Divide and conquer
Li & Fung has embraced financial engineering. The Hong Kong trading house, which grew to prominence by helping Western companies find cheap factories in Asia, has announced plans to spin off its branding arm into a separate unit. Though investors welcomed the news, any sustained re-rating requires both bits of the company to demonstrate they can deliver organic growth.
The firm controlled by the Fung family has suffered a long and painful decline. Missed growth targets, an excessive dependence on acquisitions, and questions over its strategy have all contributed to a sustained slide: even after a 17 percent jump on March 21, the shares are worth half as much as at the beginning of 2011. Nevertheless, 2013 results suggest the company is turning itself around. Core operating profit – excluding one-off gains and charges – was up 70 percent, with a relatively small proportion coming from recent acquisitions. Gross profit margins are back at 2011 levels.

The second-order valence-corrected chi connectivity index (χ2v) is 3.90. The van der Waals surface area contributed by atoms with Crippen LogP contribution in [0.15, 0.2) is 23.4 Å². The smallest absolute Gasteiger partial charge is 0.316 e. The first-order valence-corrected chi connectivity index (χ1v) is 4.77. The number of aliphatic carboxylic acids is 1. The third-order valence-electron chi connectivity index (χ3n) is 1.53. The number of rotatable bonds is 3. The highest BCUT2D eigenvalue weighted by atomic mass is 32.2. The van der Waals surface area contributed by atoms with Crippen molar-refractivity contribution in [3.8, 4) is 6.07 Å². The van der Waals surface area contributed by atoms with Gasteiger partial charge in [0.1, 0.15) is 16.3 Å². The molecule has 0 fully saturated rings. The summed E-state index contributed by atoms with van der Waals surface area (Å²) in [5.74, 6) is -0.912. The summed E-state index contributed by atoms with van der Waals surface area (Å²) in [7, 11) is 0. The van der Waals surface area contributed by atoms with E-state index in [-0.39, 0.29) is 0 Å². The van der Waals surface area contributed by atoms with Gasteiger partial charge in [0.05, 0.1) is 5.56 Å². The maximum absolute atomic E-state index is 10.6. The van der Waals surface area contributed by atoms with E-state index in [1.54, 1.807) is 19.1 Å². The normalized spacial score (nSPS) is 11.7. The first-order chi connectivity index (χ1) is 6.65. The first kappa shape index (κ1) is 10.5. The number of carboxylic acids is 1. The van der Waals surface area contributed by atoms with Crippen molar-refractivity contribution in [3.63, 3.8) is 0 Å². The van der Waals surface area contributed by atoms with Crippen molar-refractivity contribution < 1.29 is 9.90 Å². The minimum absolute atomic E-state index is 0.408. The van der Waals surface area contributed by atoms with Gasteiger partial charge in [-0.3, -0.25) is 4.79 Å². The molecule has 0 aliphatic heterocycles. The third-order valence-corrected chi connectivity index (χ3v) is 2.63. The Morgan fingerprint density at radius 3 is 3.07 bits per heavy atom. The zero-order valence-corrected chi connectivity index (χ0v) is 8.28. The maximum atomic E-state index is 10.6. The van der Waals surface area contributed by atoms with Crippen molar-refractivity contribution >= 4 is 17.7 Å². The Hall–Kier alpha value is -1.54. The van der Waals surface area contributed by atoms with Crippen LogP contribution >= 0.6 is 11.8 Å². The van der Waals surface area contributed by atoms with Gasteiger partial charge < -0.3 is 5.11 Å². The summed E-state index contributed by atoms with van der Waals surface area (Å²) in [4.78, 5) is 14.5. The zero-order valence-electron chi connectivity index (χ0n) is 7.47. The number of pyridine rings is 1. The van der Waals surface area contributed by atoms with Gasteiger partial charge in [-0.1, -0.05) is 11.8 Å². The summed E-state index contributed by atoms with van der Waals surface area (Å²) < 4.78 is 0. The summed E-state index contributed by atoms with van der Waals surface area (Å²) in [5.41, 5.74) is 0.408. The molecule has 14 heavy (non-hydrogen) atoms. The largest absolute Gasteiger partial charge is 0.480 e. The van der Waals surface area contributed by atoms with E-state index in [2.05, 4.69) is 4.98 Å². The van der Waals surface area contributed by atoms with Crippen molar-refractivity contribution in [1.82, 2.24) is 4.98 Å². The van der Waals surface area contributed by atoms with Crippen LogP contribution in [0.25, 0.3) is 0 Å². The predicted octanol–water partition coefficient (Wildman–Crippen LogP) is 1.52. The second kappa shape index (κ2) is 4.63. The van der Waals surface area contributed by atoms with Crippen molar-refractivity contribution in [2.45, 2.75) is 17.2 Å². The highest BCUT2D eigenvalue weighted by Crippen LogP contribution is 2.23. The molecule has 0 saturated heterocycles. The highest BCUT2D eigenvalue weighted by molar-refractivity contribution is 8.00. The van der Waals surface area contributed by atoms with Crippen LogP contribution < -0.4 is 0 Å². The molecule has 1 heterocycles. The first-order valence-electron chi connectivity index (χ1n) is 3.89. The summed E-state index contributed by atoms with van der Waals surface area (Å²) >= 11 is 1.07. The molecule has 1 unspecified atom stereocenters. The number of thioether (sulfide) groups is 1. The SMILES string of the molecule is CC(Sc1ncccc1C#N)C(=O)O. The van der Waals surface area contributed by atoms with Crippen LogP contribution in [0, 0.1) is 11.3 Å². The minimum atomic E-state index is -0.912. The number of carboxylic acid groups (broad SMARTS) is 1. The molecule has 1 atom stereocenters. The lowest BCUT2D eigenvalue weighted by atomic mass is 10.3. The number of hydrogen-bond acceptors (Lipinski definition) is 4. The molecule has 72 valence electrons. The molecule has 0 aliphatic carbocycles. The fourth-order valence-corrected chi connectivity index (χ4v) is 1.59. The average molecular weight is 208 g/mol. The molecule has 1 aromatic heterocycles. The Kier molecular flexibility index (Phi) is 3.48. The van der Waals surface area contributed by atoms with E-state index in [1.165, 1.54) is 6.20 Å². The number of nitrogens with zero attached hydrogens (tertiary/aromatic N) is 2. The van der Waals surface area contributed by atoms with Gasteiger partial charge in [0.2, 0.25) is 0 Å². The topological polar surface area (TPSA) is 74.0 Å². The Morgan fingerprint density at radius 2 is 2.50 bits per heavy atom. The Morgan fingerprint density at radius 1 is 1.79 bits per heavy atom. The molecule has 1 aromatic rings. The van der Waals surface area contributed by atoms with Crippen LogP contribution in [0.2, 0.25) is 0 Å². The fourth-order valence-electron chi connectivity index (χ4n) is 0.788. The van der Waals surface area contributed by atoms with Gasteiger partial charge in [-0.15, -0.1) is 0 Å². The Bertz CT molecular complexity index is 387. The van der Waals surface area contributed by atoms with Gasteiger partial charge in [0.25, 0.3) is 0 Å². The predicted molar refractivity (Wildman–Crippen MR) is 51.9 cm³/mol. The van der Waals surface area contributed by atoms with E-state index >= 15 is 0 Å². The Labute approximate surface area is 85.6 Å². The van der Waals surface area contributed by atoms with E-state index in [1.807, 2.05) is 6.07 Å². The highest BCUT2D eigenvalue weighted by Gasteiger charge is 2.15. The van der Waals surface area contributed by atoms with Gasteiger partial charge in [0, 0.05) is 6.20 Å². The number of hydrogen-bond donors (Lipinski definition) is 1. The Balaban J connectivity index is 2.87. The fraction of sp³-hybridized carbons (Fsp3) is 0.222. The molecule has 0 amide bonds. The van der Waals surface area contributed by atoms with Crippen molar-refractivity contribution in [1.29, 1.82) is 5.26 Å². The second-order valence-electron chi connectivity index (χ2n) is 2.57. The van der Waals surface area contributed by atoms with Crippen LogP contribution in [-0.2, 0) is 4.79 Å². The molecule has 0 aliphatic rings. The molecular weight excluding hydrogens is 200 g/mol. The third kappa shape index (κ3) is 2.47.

The green shoots make the latest rejig all the more surprising. Li & Fung is spinning off its Global Brands Group, which makes Juicy Couture clothes and licensed products for Calvin Klein and Hello Kitty, into a separate company. The business, which generated 16 percent of total revenue last year, may appeal to a different group of investors. But it’s not obvious that those benefits outweigh the cost duplication involved in maintaining two listings, let alone untangling the existing links between the two units.
The split does, however, resolve the question of management succession: current chief executive Bruce Rockowitz will run the brands business, while chief operating officer Spencer Fung – son of chairman Victor – will take charge of the larger remaining business.
Li & Fung’s new three-year plan promises organic growth and an emphasis on boosting return on invested capital. But given that the company has failed to meet the targets set out in two previous plans, it would be a mistake for investors to set too much store by those projections. Following the latest rally, the shares trade on a multiple of about 17 times the 2014 earnings forecast by Barclays analysts. Any further recovery will depend on more than financial retooling.